Longitudinal development of anthropometric and physical characteristics within academy rugby league players

Research output: Contribution to journalArticle

Original languageEnglish
Pages (from-to)1713-1722
Number of pages10
JournalJournal of Strength and Conditioning Research
Volume29
Issue number6
DOIs
Publication statusPublished - 5 Jun 2015

The purpose of this study was to evaluate the annual and long-term (i.e., 4 years) development of anthropometric and physical characteristics in academy (16-20 years) rugby league players. Players were assessed at the start of preseason over a 6-year period and were required to be assessed on consecutive years to be included in the study (Under 16-17, n 35; Under 17-18, n=44; Under 18-19, n=35; Under 19-20, n=16). A subset of 15 players were assessed for long-term changes over 4 years (Under 16-19). Anthropometric (height, body mass, sum of 4 skinfolds) and physical (10-and 20-m sprint, 10-m momentum, vertical jump, yo-yo intermittent recovery test level 1, 1 repetition maximum [1RM] squat, bench press, and prone row) assessments were collected. Paired t-tests and repeated measures analysis of variance demonstrated significant annual (e.g., body mass, U16=76.4 ± 8.4, U17=81.3 ± 8.3 kg; p < 0.001, d=0.59) and long-term (e.g., vertical jump, Under 16=44.1 ± 3.8, Under 19=52.1 ± 5.3 cm; p < 0.001, d=1.74) changes in anthropometric and physical characteristics. Greater percentage changes were identified between the Under 16-17 age categories compared with the other ages (e.g., 1RM squat, U16-17 22.5 ± 19.5 vs. U18-19 4.8 ± 6.4%). Findings demonstrate the annual and long-term development of anthropometric and physical characteristics in academy rugby league players establishing greater changes occur at younger ages upon the commencement of a structured training program within an academy. Coaches should understand the long-term development of physical characteristics and use longitudinal methods for monitoring and evaluating player performance and development.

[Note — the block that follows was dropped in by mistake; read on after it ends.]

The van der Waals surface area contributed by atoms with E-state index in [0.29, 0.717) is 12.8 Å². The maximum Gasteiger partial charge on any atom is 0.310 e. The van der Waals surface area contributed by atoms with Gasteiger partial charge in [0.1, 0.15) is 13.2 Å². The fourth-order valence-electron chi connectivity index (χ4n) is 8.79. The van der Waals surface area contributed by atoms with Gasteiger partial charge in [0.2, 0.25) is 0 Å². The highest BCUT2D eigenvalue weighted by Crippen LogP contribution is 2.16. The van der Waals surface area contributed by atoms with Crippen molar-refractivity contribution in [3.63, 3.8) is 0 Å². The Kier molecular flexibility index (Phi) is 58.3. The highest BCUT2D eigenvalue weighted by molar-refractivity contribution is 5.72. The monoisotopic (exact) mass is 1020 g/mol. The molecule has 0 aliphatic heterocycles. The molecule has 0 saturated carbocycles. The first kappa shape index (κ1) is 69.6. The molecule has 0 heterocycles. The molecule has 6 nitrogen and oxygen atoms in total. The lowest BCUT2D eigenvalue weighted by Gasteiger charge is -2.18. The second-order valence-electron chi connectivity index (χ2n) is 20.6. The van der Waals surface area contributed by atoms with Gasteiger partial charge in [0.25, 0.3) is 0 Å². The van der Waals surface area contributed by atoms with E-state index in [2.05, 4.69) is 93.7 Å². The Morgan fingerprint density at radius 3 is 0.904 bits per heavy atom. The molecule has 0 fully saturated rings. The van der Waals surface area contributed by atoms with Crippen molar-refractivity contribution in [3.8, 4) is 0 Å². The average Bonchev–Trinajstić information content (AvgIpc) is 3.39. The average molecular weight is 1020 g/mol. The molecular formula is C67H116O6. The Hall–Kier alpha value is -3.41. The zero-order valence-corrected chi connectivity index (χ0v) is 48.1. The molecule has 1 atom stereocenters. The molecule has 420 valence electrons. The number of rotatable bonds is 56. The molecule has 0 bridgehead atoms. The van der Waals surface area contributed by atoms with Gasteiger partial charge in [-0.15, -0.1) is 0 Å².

Research areas

  • Anthropometry, fitness, player development, strength

Related faculties, schools or groups

External organisations

  • Leeds Metropolitan University
  • Leeds Beckett University

View graph of relations